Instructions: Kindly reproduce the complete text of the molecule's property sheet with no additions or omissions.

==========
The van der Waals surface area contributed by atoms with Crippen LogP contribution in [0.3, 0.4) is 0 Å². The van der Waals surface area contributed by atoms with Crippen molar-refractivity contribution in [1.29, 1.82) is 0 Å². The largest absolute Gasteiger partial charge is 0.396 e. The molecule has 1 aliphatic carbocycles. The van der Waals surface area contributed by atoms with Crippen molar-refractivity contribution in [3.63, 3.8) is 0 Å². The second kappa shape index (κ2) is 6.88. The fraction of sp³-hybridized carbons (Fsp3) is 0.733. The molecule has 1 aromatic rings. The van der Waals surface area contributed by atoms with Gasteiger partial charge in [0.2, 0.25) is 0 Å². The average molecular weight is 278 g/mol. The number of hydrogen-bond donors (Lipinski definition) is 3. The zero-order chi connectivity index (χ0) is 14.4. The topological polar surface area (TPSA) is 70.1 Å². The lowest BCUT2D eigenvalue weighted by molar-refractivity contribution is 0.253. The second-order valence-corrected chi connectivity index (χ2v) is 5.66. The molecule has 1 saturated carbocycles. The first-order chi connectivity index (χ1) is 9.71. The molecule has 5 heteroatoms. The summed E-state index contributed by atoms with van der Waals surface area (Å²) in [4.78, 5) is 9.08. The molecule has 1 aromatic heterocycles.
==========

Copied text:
The van der Waals surface area contributed by atoms with Crippen LogP contribution in [0.3, 0.4) is 0 Å². The van der Waals surface area contributed by atoms with Crippen molar-refractivity contribution in [1.29, 1.82) is 0 Å². The largest absolute Gasteiger partial charge is 0.396 e. The molecule has 1 aliphatic carbocycles. The van der Waals surface area contributed by atoms with Crippen molar-refractivity contribution in [3.63, 3.8) is 0 Å². The second kappa shape index (κ2) is 6.88. The fraction of sp³-hybridized carbons (Fsp3) is 0.733. The molecule has 1 aromatic rings. The van der Waals surface area contributed by atoms with Gasteiger partial charge in [0.2, 0.25) is 0 Å². The average molecular weight is 278 g/mol. The number of hydrogen-bond donors (Lipinski definition) is 3. The zero-order chi connectivity index (χ0) is 14.4. The topological polar surface area (TPSA) is 70.1 Å². The lowest BCUT2D eigenvalue weighted by molar-refractivity contribution is 0.253. The second-order valence-corrected chi connectivity index (χ2v) is 5.66. The molecule has 1 saturated carbocycles. The first-order chi connectivity index (χ1) is 9.71. The molecule has 5 heteroatoms. The summed E-state index contributed by atoms with van der Waals surface area (Å²) in [4.78, 5) is 9.08. The molecule has 1 aromatic heterocycles.